Shackleton Ice Shelf

Shackleton Ice Shelf is an extensive ice shelf fronting the coast of East Antarctica from 95° E to 105° E. It extends for an along-shore distance of about 384 kilometres (239 mi), projecting seaward about 145 kilometres (90 mi) in the western portion and 64 kilometres (40 mi) in the east. It occupies an area of 33,820 square kilometres (13,058 sq mi). It is part of Mawson Sea and separates the Queen Mary Coast to the west from the Knox Coast of Wilkes Land to the east.

Shackleton Ice Shelf is located in Antarctica
Shackleton Ice Shelf
Shackleton Ice Shelf
Location of Shackleton Ice Shelf in Antarctica
NASA MODIS view of the ice shelf, seen in May 2009

Discovery and namingEdit

The existence of this ice shelf was first made known by the USEE under Charles Wilkes who mapped a portion of it from the Vincennes in February 1840. It was explored by the Australian Antarctic Expedition under Douglas Mawson (1911–14) who named it for Sir Ernest Shackleton. The extent of the ice shelf was mapped in greater detail in 1955, using aerial photography obtained by US Navy Operation Highjump, 1946–47. Further mapping by the Soviet Expedition of 1956 showed the portion eastward of Scott Glacier to be a part of this ice shelf.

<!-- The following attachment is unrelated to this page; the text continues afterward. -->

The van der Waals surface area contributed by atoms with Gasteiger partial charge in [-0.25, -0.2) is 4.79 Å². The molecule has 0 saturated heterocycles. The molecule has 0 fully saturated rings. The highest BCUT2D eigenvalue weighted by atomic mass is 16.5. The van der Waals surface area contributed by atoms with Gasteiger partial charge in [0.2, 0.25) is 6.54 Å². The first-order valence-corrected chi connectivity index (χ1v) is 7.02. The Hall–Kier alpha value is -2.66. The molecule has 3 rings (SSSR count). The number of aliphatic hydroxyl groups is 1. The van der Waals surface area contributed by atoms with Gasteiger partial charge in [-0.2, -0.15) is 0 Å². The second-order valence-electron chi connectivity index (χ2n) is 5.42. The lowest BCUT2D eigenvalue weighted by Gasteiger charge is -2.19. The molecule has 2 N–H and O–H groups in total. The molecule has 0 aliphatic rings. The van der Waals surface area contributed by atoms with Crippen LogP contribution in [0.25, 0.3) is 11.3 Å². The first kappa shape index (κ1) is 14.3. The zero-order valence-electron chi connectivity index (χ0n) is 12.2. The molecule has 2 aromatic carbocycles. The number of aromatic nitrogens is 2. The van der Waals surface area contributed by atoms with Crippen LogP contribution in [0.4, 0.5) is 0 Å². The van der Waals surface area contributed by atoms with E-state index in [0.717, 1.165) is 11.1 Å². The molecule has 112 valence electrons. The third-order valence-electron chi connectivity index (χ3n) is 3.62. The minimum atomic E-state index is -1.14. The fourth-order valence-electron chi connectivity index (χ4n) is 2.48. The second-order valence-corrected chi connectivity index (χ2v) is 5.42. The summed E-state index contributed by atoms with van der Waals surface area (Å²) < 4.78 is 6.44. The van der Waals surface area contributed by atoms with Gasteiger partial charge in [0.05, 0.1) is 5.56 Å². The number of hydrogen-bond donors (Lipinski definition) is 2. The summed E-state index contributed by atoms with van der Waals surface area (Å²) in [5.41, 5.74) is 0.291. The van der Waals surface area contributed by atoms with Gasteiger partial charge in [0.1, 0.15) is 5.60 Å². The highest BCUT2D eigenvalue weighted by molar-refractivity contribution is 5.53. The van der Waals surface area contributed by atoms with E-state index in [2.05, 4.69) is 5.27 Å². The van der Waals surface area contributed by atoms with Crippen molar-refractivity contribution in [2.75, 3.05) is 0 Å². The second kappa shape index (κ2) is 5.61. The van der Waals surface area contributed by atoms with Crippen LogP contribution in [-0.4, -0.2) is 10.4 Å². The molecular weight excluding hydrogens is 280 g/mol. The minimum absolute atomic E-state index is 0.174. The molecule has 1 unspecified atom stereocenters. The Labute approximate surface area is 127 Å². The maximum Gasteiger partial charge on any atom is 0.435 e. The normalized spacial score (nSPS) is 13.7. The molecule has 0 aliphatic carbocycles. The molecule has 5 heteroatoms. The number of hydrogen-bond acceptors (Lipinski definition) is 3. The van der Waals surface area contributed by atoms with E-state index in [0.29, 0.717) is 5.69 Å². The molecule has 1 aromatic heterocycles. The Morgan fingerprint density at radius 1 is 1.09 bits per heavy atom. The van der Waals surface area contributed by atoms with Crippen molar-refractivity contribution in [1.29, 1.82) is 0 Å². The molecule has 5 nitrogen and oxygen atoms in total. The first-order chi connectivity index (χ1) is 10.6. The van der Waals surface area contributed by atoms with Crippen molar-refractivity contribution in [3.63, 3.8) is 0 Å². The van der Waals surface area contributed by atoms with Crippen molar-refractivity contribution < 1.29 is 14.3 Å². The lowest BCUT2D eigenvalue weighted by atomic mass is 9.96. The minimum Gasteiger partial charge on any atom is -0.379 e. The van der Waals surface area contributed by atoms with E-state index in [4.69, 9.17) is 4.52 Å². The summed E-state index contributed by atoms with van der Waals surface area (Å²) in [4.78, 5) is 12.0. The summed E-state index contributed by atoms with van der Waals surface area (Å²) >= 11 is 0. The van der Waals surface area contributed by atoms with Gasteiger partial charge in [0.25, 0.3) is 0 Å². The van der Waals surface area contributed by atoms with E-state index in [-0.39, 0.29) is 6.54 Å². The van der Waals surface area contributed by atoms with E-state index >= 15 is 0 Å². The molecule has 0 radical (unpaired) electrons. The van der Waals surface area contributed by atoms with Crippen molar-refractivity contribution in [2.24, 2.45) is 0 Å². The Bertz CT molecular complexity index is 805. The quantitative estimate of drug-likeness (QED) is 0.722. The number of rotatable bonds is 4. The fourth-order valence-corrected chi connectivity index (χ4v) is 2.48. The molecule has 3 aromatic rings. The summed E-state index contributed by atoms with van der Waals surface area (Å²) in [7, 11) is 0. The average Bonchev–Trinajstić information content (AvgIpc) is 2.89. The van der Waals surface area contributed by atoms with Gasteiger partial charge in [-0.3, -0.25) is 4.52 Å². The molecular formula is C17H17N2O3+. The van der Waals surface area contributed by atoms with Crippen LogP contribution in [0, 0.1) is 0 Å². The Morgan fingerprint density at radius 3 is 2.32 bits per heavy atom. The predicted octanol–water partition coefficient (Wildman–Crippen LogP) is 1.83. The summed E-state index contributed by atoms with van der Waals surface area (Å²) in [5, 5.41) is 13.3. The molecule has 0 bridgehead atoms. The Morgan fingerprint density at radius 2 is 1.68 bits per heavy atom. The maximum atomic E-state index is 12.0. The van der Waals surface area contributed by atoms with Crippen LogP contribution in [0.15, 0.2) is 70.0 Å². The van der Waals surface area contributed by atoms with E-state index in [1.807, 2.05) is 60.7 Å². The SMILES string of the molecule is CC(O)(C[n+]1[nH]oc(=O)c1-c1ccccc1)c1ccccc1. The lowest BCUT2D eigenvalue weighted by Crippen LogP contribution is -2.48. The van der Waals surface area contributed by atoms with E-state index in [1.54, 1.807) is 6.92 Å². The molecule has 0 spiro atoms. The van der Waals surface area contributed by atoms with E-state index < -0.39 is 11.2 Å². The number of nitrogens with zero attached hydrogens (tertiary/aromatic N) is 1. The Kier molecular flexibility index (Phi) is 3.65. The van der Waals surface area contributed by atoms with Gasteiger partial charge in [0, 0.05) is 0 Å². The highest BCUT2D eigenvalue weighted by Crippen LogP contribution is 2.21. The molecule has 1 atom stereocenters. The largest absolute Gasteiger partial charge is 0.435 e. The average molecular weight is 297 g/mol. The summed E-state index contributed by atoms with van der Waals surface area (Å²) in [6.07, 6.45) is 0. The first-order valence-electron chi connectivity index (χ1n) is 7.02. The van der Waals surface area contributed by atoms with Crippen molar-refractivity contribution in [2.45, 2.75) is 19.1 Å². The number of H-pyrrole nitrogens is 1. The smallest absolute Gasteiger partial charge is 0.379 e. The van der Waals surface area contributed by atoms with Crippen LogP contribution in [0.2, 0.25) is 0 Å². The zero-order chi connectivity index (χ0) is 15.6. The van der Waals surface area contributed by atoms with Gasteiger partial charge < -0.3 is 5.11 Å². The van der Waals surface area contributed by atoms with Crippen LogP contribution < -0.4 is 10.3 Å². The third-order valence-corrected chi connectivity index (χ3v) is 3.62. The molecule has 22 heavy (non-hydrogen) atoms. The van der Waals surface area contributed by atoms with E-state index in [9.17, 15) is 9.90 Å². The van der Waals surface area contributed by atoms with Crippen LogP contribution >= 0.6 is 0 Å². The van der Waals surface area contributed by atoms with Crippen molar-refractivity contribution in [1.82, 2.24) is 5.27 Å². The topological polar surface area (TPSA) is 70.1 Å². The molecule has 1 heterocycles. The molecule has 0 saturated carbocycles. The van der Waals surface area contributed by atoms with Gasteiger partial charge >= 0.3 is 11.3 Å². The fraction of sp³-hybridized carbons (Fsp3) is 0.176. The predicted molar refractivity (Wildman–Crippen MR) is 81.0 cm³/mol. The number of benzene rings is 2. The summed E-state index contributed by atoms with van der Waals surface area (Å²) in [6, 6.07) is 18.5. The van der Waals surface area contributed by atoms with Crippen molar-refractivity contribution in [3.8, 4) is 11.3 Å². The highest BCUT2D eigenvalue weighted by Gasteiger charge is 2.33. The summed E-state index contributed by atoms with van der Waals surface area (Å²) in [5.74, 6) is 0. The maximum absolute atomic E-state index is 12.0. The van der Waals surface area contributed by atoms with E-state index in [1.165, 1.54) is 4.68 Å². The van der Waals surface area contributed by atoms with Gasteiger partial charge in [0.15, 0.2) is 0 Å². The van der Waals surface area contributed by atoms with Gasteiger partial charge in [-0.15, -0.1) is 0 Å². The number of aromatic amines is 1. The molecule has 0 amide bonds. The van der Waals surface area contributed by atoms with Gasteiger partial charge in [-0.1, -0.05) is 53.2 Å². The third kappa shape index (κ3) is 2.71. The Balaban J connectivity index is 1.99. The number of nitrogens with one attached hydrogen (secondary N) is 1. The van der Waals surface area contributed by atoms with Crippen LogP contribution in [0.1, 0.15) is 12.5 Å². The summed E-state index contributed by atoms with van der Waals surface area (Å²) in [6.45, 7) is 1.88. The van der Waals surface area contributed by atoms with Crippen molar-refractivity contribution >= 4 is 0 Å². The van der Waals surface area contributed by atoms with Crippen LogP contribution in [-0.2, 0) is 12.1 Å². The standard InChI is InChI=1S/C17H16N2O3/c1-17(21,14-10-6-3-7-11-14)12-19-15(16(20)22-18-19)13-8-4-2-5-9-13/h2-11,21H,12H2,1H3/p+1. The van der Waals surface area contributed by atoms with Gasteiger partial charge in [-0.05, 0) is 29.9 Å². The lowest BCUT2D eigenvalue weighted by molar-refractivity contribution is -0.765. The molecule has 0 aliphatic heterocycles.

Important Bird AreaEdit

A 500 ha site (64°59′19″S 96°09′21″E / 64.98861°S 96.15583°E / -64.98861; 96.15583) on the ice shelf has been designated an Important Bird Area (IBA) by BirdLife International because it supports a breeding colony of some 6,500 emperor penguins, based on 2009 satellite imagery.[1]

See alsoEdit

ReferencesEdit

  1. ^ "Shackleton Ice Shelf". BirdLife Data Zone. BirdLife International. 2015. Retrieved 27 November 2020.

External linksEdit

Coordinates: 66°00′S 100°00′E / 66.000°S 100.000°E / -66.000; 100.000